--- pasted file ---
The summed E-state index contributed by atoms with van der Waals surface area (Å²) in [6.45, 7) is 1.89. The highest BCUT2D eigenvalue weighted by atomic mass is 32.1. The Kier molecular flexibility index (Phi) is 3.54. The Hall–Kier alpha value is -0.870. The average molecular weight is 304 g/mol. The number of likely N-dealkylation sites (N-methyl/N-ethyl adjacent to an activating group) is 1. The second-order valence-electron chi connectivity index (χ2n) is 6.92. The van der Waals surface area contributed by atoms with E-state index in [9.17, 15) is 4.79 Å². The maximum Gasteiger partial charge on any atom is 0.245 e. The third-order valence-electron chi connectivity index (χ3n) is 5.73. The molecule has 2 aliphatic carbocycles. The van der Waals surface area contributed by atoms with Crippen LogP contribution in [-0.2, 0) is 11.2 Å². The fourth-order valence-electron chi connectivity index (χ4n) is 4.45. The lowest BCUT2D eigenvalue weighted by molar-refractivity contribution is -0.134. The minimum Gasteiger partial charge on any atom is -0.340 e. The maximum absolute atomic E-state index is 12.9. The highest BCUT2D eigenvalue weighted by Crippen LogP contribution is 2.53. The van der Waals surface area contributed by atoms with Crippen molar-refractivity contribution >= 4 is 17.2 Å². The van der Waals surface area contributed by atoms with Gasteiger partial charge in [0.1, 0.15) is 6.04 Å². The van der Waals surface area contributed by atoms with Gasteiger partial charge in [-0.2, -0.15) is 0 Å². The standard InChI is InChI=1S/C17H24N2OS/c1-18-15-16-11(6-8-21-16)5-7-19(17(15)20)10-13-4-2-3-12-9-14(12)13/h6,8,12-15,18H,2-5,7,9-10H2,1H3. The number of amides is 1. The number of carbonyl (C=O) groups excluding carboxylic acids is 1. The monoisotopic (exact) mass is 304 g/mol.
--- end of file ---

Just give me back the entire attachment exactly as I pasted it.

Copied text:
The summed E-state index contributed by atoms with van der Waals surface area (Å²) in [6.45, 7) is 1.89. The highest BCUT2D eigenvalue weighted by atomic mass is 32.1. The Kier molecular flexibility index (Phi) is 3.54. The Hall–Kier alpha value is -0.870. The average molecular weight is 304 g/mol. The number of likely N-dealkylation sites (N-methyl/N-ethyl adjacent to an activating group) is 1. The second-order valence-electron chi connectivity index (χ2n) is 6.92. The van der Waals surface area contributed by atoms with E-state index in [9.17, 15) is 4.79 Å². The maximum Gasteiger partial charge on any atom is 0.245 e. The third-order valence-electron chi connectivity index (χ3n) is 5.73. The molecule has 2 aliphatic carbocycles. The van der Waals surface area contributed by atoms with Crippen LogP contribution in [-0.2, 0) is 11.2 Å². The fourth-order valence-electron chi connectivity index (χ4n) is 4.45. The lowest BCUT2D eigenvalue weighted by molar-refractivity contribution is -0.134. The minimum Gasteiger partial charge on any atom is -0.340 e. The maximum absolute atomic E-state index is 12.9. The highest BCUT2D eigenvalue weighted by Crippen LogP contribution is 2.53. The van der Waals surface area contributed by atoms with Crippen molar-refractivity contribution >= 4 is 17.2 Å². The van der Waals surface area contributed by atoms with Gasteiger partial charge in [0.1, 0.15) is 6.04 Å². The van der Waals surface area contributed by atoms with Gasteiger partial charge in [-0.2, -0.15) is 0 Å². The standard InChI is InChI=1S/C17H24N2OS/c1-18-15-16-11(6-8-21-16)5-7-19(17(15)20)10-13-4-2-3-12-9-14(12)13/h6,8,12-15,18H,2-5,7,9-10H2,1H3. The number of amides is 1. The number of carbonyl (C=O) groups excluding carboxylic acids is 1. The monoisotopic (exact) mass is 304 g/mol.